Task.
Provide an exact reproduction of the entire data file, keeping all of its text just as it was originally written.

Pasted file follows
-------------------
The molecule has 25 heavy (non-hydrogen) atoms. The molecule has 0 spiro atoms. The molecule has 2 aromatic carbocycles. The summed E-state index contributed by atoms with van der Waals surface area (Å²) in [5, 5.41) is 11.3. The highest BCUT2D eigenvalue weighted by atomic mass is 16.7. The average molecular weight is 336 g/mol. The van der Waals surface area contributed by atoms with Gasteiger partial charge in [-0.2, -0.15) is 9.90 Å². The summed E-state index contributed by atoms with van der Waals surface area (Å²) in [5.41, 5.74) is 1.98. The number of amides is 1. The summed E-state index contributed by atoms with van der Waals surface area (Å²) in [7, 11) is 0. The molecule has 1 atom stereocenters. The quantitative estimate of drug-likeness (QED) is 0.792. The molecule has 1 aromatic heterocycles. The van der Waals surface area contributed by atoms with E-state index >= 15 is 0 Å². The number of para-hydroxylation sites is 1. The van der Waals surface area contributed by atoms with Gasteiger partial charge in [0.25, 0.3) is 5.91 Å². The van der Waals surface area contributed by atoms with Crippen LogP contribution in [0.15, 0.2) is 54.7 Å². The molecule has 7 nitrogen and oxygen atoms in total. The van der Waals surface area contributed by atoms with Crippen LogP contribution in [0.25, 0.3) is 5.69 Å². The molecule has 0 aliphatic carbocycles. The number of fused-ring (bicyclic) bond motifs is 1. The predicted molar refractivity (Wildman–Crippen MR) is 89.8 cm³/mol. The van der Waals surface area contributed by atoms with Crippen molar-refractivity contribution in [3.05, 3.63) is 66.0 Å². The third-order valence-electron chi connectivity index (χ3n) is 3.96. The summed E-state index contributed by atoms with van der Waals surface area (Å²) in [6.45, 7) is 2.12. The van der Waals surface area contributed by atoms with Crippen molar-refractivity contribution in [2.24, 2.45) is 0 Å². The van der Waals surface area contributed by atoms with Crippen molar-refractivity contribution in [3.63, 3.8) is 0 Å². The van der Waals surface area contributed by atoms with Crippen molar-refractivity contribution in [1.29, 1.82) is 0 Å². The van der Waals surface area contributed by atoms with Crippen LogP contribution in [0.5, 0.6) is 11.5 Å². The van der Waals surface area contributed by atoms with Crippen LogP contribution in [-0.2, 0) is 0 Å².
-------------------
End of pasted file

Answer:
The molecule has 25 heavy (non-hydrogen) atoms. The molecule has 0 spiro atoms. The molecule has 2 aromatic carbocycles. The summed E-state index contributed by atoms with van der Waals surface area (Å²) in [5, 5.41) is 11.3. The highest BCUT2D eigenvalue weighted by atomic mass is 16.7. The average molecular weight is 336 g/mol. The van der Waals surface area contributed by atoms with Gasteiger partial charge in [-0.2, -0.15) is 9.90 Å². The summed E-state index contributed by atoms with van der Waals surface area (Å²) in [5.41, 5.74) is 1.98. The number of amides is 1. The summed E-state index contributed by atoms with van der Waals surface area (Å²) in [7, 11) is 0. The molecule has 1 atom stereocenters. The quantitative estimate of drug-likeness (QED) is 0.792. The molecule has 1 aromatic heterocycles. The van der Waals surface area contributed by atoms with E-state index >= 15 is 0 Å². The number of para-hydroxylation sites is 1. The van der Waals surface area contributed by atoms with Gasteiger partial charge in [0.25, 0.3) is 5.91 Å². The van der Waals surface area contributed by atoms with Crippen LogP contribution in [0.15, 0.2) is 54.7 Å². The molecule has 7 nitrogen and oxygen atoms in total. The van der Waals surface area contributed by atoms with Crippen LogP contribution in [0.25, 0.3) is 5.69 Å². The molecule has 0 aliphatic carbocycles. The number of fused-ring (bicyclic) bond motifs is 1. The predicted molar refractivity (Wildman–Crippen MR) is 89.8 cm³/mol. The van der Waals surface area contributed by atoms with Crippen molar-refractivity contribution in [3.05, 3.63) is 66.0 Å². The third-order valence-electron chi connectivity index (χ3n) is 3.96. The summed E-state index contributed by atoms with van der Waals surface area (Å²) in [6.45, 7) is 2.12. The van der Waals surface area contributed by atoms with Crippen molar-refractivity contribution in [2.24, 2.45) is 0 Å². The van der Waals surface area contributed by atoms with Crippen molar-refractivity contribution in [3.63, 3.8) is 0 Å². The van der Waals surface area contributed by atoms with Crippen molar-refractivity contribution in [1.29, 1.82) is 0 Å². The van der Waals surface area contributed by atoms with Crippen LogP contribution in [0.5, 0.6) is 11.5 Å². The van der Waals surface area contributed by atoms with Crippen LogP contribution in [-0.2, 0) is 0 Å².